Bitcoin.org greeted visitors with a pop-up window saying that “the Bitcoin Foundation is giving back to the community” as a gesture to “support our users who have helped us along the years.”
The message included a QR code with a Bitcoin address that users were invited to send coins, after which they would receive twice the amount.
The rest of the website’s functionality at the time was limited so that users couldn’t get past the message.
While the exact way the hackers managed to compromise Bitcoin.org remains unclear, Cøbra suggested that attackers exploited a flaw in the DNS configuration after the website moved to Cloudflare two months ago.
https://t.co/OsFgRFRRZb hasn't been hacked, ever. And then we move to Cloudflare, and two months later we get hacked.
More scams: SpaceX & Apple Event Crypto Scam
A community led (but professionally checked) proposal contained a bug which allowed for the distribution of ~$80M in excess COMP rewards.
Starting from ~22:20 UTC on Sep 29th, certain users could claim rewards that they had not earned.
Like an “infinite mint” but not quite as deadly, the damage done was indirect.
The only victims were COMP token holders, who temporarily suffered faster dilution than they expected.
An unknown hacker has exploited a bug in pNetwork’s codebase to steal 277 Bitcoin from the protocol's bridge on Binance Smart Chain.
“To the black hat hacker. Although this is a long shot, we're offering a clean $1,500,000 bounty if funds are returned. Finding vulnerabilities is part of the game unfortunately, but we all want DeFi ecosystem to continue growing, returning funds is a step in that direction,” pNetwork tweeted.
The attacker funded their 0x2bf5693dd3a5cea1139c4510fdce120cf042c934 account by withdrawing BNB tokens from Binance ( https://bscscan.com/tx/0x23db0ee27e10517dea0659a743fd6df92d482ad6796851c71127e5049e7bbd88 ) and then used the account to deploy a set of smart contracts specifically crafted to abuse the peg-out instructions the pNetwork nodes look for.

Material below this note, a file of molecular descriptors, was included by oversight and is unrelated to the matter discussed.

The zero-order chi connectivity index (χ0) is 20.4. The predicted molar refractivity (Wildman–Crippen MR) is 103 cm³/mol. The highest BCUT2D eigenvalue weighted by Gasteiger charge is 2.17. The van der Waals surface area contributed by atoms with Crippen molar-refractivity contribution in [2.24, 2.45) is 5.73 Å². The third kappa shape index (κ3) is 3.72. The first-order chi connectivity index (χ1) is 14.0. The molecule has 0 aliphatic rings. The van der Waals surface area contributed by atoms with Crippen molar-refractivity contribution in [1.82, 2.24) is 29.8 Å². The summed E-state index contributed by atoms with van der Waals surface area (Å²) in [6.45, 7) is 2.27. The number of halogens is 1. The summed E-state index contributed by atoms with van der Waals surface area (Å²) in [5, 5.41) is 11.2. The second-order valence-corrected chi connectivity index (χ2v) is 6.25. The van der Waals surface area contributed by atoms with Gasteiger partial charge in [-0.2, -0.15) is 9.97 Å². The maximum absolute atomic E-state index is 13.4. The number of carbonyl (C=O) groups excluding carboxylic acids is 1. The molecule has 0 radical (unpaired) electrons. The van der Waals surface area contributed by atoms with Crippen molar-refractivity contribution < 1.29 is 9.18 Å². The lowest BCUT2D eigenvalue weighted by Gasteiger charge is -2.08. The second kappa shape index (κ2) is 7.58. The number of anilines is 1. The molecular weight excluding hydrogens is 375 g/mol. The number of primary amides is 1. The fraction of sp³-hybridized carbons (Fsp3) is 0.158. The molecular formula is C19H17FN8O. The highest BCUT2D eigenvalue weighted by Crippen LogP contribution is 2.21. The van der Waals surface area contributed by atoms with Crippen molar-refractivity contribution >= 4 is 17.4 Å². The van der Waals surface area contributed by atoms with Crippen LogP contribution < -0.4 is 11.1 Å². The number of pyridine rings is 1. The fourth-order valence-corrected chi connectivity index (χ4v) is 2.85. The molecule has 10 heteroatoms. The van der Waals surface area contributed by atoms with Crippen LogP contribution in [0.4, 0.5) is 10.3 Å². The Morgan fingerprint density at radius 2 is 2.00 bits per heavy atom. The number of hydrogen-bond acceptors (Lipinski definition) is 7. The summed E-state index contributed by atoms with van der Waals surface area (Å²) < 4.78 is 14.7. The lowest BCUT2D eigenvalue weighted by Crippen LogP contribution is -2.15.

These smart contracts created a series of event logs: one of those being a legit peg-out request, while the others were faulty peg-out requests emitted by the attacker’s smart contracts rather than from the pToken ones.
Due to a bug in the section of the Rust code in charge of extracting these log events, both the legitimate and the faulty logs were extracted and erroneously processed.
As AVAX rises in popularity, its crime rates increase accordingly. This is the second substantial loss on the Avalanche network this month.
The main cause of the accident was that in the process of creating an order for leveraged trading, only the price of the Pangolin pool was used by the oracle as the source of price feed, and the pool price fluctuated more than 3%. The oracle refreshed the price, causing the attacker to manipulate the price of the Pangolin pool. Manipulating the price of the Vee Finance oracle machine and the acquisition of the oracle machine price were not processed for decimals, resulting in the expected slippage check before the swap did not work.
- The oracle machine has a single source of price feed, and the refresh conditions are affected by the real-time number of tokens in the Pangolin pool (the pool price fluctuates by 3%, and it will be refreshed).
- Price acquisition has not been processed for decimals.